On March 22, 2024, Bill C-34 received royal assent, becoming the National Security Review of Investments Modernization Act. First introduced in the House of Commons by the Minister of Innovation, Science and Industry (the “Minister”) on December 7, 2022, the National Security Review of Investments Modernization Act represents the most significant amendment to the Investment Canada Act (the “ICA”) since the introduction of national security provisions in 2009. Notably, the new legislation:

  • Creates a suspensory pre-closing filing requirement and waiting period for investments in certain (yet-to-be) prescribed sensitive sectors, such as the interactive digital media sector and the critical minerals sector, for instance;
  • Creates a new authority for the Minister to initiate national security reviews under section 25.3 of the ICA and to accept undertakings to mitigate national security risk (previously, the authority for both of the foregoing rested with the Cabinet of Canada); and
  • Increases the maximum penalty for non-compliance with the ICA to $25,000 for each day of contravention, up from $10,000.

Other changes to national security reviews brought about by the new law include:

  • Extending the application of the national security provisions of the ICA to acquisitions of any of the assets of a Canadian business by a non-Canadian state-owned enterprise.
  • Authorizing the Minister to conclude that an investment by a non-Canadian could be injurious to national security based on the fact that the non-Canadian has previously been convicted, within or outside Canada, of an offence involving an act of corruption.
  • Clarifying that the national security provisions of the ICA apply to an investment by a non-Canadian to acquire the assets of an entity operating in Canada, even when the acquisition does not bring about a change of control. This change may be intended to address security risks connected with certain foreign investors acquiring the intellectual property of entities operating in Canada but has potentially much broader application than just intellectual property transfers.
  • Authorizing (though not requiring) the Minister to disclose publicly the identity of the non-Canadian investor (and the Canadian business) that is the subject of an order made in connection with a national security review.

Beyond national security reviews, the new law also modifies the ICA by:

  • Requiring the Minister, when considering whether an investment is of net benefit to Canada, to take into account (i) the effect of the investment on any rights relating to intellectual property whose development has been funded, in whole or in part, by the Government of Canada, and (ii) the effect of the investment on the use and protection of personal information relating to Canadians.
  • Lengthening the period during which the Governor in Council (the “GIC”) may issue an order for the review of an otherwise non-reviewable investment in a Canadian cultural business from 21 days to 45 days.
  • Authorizing the GIC to issue an order for the review of an otherwise non-reviewable investment when the investor is a non-Canadian state-owned enterprise or is controlled by a non-Canadian state-owned enterprise unless the investor is a trade agreement investor. The period during which an order for this review may be issued is 45 days.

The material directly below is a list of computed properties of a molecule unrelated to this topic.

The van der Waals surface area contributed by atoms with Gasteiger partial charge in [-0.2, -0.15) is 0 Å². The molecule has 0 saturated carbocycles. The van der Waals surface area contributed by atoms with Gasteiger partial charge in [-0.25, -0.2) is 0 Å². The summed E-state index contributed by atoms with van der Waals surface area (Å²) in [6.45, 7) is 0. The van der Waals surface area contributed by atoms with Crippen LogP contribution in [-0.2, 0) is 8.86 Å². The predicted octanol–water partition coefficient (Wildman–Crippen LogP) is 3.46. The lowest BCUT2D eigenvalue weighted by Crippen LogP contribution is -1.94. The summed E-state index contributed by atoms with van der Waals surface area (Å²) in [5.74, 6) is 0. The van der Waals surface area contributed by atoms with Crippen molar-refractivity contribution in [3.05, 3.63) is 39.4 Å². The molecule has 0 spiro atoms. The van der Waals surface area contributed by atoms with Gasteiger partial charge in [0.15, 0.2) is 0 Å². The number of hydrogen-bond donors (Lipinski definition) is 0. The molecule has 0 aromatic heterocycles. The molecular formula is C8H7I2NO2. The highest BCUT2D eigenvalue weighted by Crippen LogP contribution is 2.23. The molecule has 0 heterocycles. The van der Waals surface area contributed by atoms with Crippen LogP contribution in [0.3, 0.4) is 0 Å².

Looking ahead

While some elements of the National Security Review of Investments Modernization Act are expected to come into force fairly soon, such as the Minister’s new authority to move forward with national security reviews and to accept binding undertakings without having to receive Cabinet approval, the sections pertaining to the prescribed sensitive sectors cannot be implemented until the regulations prescribing the sectors are enacted, which is not expected to happen before 2025. Pre-consultation with key stakeholders regarding the regulations is expected to begin imminently, and the statutory 30-day public comment period, which will kick off when the Government of Canada publishes the regulations in the Canada Gazette, is anticipated in fall 2024.

While we cannot know for certain until regulations are enacted, there are sectors that we can predict with a fairly high degree of confidence will be included, such as:

Additionally, the Government of Canada indicated in 2021 in its updated Guidelines on the National Security Review of Investments that the Government of Canada considers technologies that have military, intelligence, or dual military/civilian applications to be sensitive and that the Government of Canada views as sensitive any investment that enables access to personal data such as:

  • Personally identifiable health or genetic data (e.g., health conditions or genetic test results);
  • Biometric data (e.g., fingerprints);
  • Financial data (e.g., confidential account information, including expenditures and debt);
  • Communications data (e.g., private communications);
  • Geolocation data; or
  • Personal data concerning government officials, including members of the military or intelligence community.

Fasken’s Competition, Marketing & Foreign Investment and National Security teams will closely monitor the implementation of the National Security Review of Investments Modernization Act. Stay tuned for further updates, and feel free to reach out directly to a member of Fasken’s Competition, Marketing & Foreign Investment or National Security teams with any questions.

The information and guidance provided in this blog post do not constitute legal advice and should not be relied on as such.